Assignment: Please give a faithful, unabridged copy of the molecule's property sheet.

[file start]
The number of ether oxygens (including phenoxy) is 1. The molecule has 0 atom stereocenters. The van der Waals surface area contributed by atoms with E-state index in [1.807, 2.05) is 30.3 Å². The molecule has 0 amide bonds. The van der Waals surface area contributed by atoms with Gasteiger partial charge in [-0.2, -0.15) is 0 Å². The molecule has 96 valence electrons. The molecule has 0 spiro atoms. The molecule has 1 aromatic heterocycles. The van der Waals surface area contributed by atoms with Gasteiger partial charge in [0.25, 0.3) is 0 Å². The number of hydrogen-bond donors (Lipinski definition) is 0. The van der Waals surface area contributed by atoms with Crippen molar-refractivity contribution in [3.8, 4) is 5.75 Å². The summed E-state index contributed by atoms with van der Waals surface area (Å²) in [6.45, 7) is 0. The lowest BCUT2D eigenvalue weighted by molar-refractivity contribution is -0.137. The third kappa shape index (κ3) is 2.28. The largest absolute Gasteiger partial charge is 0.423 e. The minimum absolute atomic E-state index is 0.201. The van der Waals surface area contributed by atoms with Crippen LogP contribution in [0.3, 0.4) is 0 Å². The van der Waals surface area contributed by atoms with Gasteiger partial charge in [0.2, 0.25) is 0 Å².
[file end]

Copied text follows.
The number of ether oxygens (including phenoxy) is 1. The molecule has 0 atom stereocenters. The van der Waals surface area contributed by atoms with E-state index in [1.807, 2.05) is 30.3 Å². The molecule has 0 amide bonds. The van der Waals surface area contributed by atoms with Gasteiger partial charge in [-0.2, -0.15) is 0 Å². The molecule has 96 valence electrons. The molecule has 0 spiro atoms. The molecule has 1 aromatic heterocycles. The van der Waals surface area contributed by atoms with Gasteiger partial charge in [0.25, 0.3) is 0 Å². The number of hydrogen-bond donors (Lipinski definition) is 0. The van der Waals surface area contributed by atoms with Crippen molar-refractivity contribution in [3.8, 4) is 5.75 Å². The summed E-state index contributed by atoms with van der Waals surface area (Å²) in [6.45, 7) is 0. The lowest BCUT2D eigenvalue weighted by molar-refractivity contribution is -0.137. The third kappa shape index (κ3) is 2.28. The largest absolute Gasteiger partial charge is 0.423 e. The minimum absolute atomic E-state index is 0.201. The van der Waals surface area contributed by atoms with Crippen LogP contribution in [0.3, 0.4) is 0 Å². The van der Waals surface area contributed by atoms with Gasteiger partial charge in [0.2, 0.25) is 0 Å².